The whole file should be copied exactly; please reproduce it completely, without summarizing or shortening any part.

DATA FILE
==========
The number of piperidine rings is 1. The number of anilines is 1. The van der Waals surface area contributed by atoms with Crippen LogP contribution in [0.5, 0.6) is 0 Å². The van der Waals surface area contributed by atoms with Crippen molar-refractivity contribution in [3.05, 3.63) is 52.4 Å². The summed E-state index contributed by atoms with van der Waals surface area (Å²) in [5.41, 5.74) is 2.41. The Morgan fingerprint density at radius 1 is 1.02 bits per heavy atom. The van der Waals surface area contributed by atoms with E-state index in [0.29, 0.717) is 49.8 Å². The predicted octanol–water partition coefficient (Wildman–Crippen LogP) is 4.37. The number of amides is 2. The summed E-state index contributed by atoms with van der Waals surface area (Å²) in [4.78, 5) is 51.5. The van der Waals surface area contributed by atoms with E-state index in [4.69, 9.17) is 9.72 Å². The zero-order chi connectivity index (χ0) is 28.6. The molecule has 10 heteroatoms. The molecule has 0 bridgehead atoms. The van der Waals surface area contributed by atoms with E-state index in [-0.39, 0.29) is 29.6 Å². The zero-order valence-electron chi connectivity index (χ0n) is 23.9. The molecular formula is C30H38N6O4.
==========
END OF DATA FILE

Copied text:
The number of piperidine rings is 1. The number of anilines is 1. The van der Waals surface area contributed by atoms with Crippen LogP contribution in [0.5, 0.6) is 0 Å². The van der Waals surface area contributed by atoms with Crippen molar-refractivity contribution in [3.05, 3.63) is 52.4 Å². The summed E-state index contributed by atoms with van der Waals surface area (Å²) in [5.41, 5.74) is 2.41. The Morgan fingerprint density at radius 1 is 1.02 bits per heavy atom. The van der Waals surface area contributed by atoms with E-state index in [0.29, 0.717) is 49.8 Å². The predicted octanol–water partition coefficient (Wildman–Crippen LogP) is 4.37. The number of amides is 2. The summed E-state index contributed by atoms with van der Waals surface area (Å²) in [4.78, 5) is 51.5. The van der Waals surface area contributed by atoms with E-state index in [4.69, 9.17) is 9.72 Å². The zero-order chi connectivity index (χ0) is 28.6. The molecule has 10 heteroatoms. The molecule has 0 bridgehead atoms. The van der Waals surface area contributed by atoms with E-state index in [-0.39, 0.29) is 29.6 Å². The zero-order valence-electron chi connectivity index (χ0n) is 23.9. The molecular formula is C30H38N6O4.